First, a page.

Efforts from organizations including UNFPA, Alight, and Médecins Sans Frontières are underway to provide psychosocial support specifically for women and girls. There are women-only tents and group discussions, as well as one-on-one therapy sessions.

When Marta arrived in the camps, she heard about a protection desk helping girls who arrived alone. There, she found aid workers who helped her access health services and connected her with a psychologist, with whom she meets regularly. These meetings are helping Marta process what happened to her.

“They told me that I’m not the only one facing this problem,” she said.

But not everyone is aware that these services exist.

“The biggest challenge is information spreading,” said Tamany Yousif, protection officer with Alight. “When women come here, they don’t know there are these services provided for them.”

Out of work and in need of money

Women living in the camps are doctors, teachers, students, and restaurant owners. But now many sit idle in their tents.

Mbrak Hiur, an aspiring actress who studies film at a university in Addis Ababa

Mbrak Hiur, an aspiring actress who studies film at a university in Addis Ababa

Eyerus Teshale and Milien Araya discussing their proposal for a new association at the camp

Eyerus Teshale and Milien Araya discussing their proposal for a new association at the camp

On the day that she would have graduated from university,  Askal Hadgu sat on a mat at Um Rakuba, where she lives in a tent with 11 people. Hadgu has been studying to become a psychiatrist for people with special needs. She sat next to her friend Mbrak Hiuf, an aspiring actress, who has been studying film at a university in Addis Ababa.

“We want to continue our education. Psychologically, we are hurting,” said 20-year-old Milien Araya, a member of a newly formed association for university students at the camp.

The idleness deepens the trauma, Alight’s Kamya said. With nothing to do, many replay the violence they witnessed and endured in Ethiopia.

Some women, such as Lielti Menastie, are volunteering at the camp. A health worker with a decade of experience in Ethiopia, Menastie is now a volunteer at a clinic in Tunaydbah, another refugee camp.

But while there is a drive to serve their communities, there is also a need for money. Many women and girls are still wearing the same clothing they had on when they fled Ethiopia months ago. One said that without access to shampoo, insects crawl on her scalp.

Twenty-two-year-old Askale Teklay’s baby has scabs all over his legs and back, but she was told that she would need to take him to a clinic outside the camp and buy medicine herself, which she can’t afford.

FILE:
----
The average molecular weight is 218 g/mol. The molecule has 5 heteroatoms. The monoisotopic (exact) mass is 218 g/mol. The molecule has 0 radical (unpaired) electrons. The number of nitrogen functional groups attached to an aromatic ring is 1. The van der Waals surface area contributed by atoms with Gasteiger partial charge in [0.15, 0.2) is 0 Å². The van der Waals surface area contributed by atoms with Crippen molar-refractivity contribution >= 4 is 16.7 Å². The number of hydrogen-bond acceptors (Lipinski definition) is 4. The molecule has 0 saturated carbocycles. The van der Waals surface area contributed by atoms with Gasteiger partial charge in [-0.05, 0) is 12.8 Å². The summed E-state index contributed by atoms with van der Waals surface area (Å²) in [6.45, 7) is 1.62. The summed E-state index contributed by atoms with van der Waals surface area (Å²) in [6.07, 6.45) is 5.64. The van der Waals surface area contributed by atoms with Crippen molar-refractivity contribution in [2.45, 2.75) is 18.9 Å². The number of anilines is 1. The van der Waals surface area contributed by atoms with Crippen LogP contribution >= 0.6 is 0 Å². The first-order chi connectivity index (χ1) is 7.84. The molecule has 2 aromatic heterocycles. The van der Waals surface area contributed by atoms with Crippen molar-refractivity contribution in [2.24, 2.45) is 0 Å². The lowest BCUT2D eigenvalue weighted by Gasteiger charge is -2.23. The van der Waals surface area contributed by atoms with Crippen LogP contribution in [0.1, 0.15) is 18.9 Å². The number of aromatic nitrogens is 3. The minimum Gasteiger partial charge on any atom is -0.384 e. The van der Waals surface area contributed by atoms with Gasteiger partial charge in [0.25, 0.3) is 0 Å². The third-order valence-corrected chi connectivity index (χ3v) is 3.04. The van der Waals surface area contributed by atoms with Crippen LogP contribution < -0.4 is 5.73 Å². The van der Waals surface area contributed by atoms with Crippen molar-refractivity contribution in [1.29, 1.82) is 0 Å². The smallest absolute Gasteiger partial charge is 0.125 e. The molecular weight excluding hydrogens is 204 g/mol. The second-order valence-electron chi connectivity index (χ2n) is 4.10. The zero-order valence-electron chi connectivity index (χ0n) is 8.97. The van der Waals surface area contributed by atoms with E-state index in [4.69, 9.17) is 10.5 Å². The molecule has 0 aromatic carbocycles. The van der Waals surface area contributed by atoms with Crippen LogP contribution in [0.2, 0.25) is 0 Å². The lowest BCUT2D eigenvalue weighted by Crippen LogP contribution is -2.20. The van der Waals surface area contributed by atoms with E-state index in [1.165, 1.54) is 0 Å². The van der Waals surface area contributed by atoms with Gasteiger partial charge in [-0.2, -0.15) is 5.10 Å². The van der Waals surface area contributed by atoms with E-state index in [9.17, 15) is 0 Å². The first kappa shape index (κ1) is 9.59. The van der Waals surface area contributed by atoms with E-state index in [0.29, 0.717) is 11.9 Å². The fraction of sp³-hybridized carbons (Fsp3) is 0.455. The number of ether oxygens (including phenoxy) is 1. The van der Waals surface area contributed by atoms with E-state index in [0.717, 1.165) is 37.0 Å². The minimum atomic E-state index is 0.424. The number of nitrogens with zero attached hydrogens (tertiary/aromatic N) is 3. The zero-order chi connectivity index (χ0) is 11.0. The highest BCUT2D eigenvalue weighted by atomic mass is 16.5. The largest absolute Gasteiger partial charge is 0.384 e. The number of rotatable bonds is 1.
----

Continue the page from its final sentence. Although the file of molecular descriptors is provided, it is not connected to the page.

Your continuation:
Women said the food they receive is dirty, and they don’t have access to charcoal for cooking or grinding machines to crush sorghum seeds into flour. Water is also limited. Organizations provide sanitary pads, but the distribution is not equal — some women and girls get extra pads, while others get none.

Askale Teklay's son getting vaccinated

Askale Teklay's son getting vaccinated

Tnseu Gebre Mikeal has slept under a tree with her four children since mid-December because she hasn’t been provided a tent, due to a delay in getting her ration card.

“I thought this would be a better place for me,” the 37-year-old said, “but I’m still in trouble.”

Lielti Menastie, a health worker who is now a volunteer at the refugee camp

Lielti Menastie, a health worker who is now a volunteer at the refugee camp

Tekle Tsegay, an English teacher with her son

Tekle Tsegay, an English teacher with her son

A ration card from UNHCR

A ration card from UNHCR

Receiving basic necessities, such as food and blankets, often includes waiting in lines that can last all day. In some cases, men aggressively push through, blocking others. Organizations are working to change this with tent-by-tent distributions, wrist bands so vulnerable groups can cut ahead, and lines separated by gender.

Because of these gaps in services, some young, unaccompanied women have exchanged sex for money with men living in the camps and the host community, according to aid workers.

“It was mentioned very clearly [by women engaging in survival sex] that this is the only way for them to get food and their needs,” said Abeer Abdulsalam, head of the gender-based violence unit at UNFPA Sudan.

One woman in Um Rakuba said that men pay about $3.50 for sex in the camp, adding that she’s had trouble finding condoms there.

At a standstill

These women and girls are forced to live each day in limbo. There is no end in sight to the conflict, making it unclear when or if they might return home.

It’s also difficult for refugees to integrate into Sudan, with restrictions on their movement put in place long before the current crisis started. There are refugees from Ethiopia and Eritrea who fled previous crises and have lived in camps for decades in eastern Sudan.

Marta found herself a way out: She connected with a friend of her mom’s who lives abroad, and the friend invited Marta to live with her. But as an unaccompanied minor, she’s been told by aid workers that the process for making this move is legally complicated and takes time — particularly since the humanitarian response is still in emergency mode.

For now, Marta is stuck at Um Rakuba. She has since come to peace with having her child, saying it might help her feel less alone in the camps.

“I have nobody with me, so this child can be with me,” she said.

Photos/video: Sara Jerving
Production: Janelle Cruz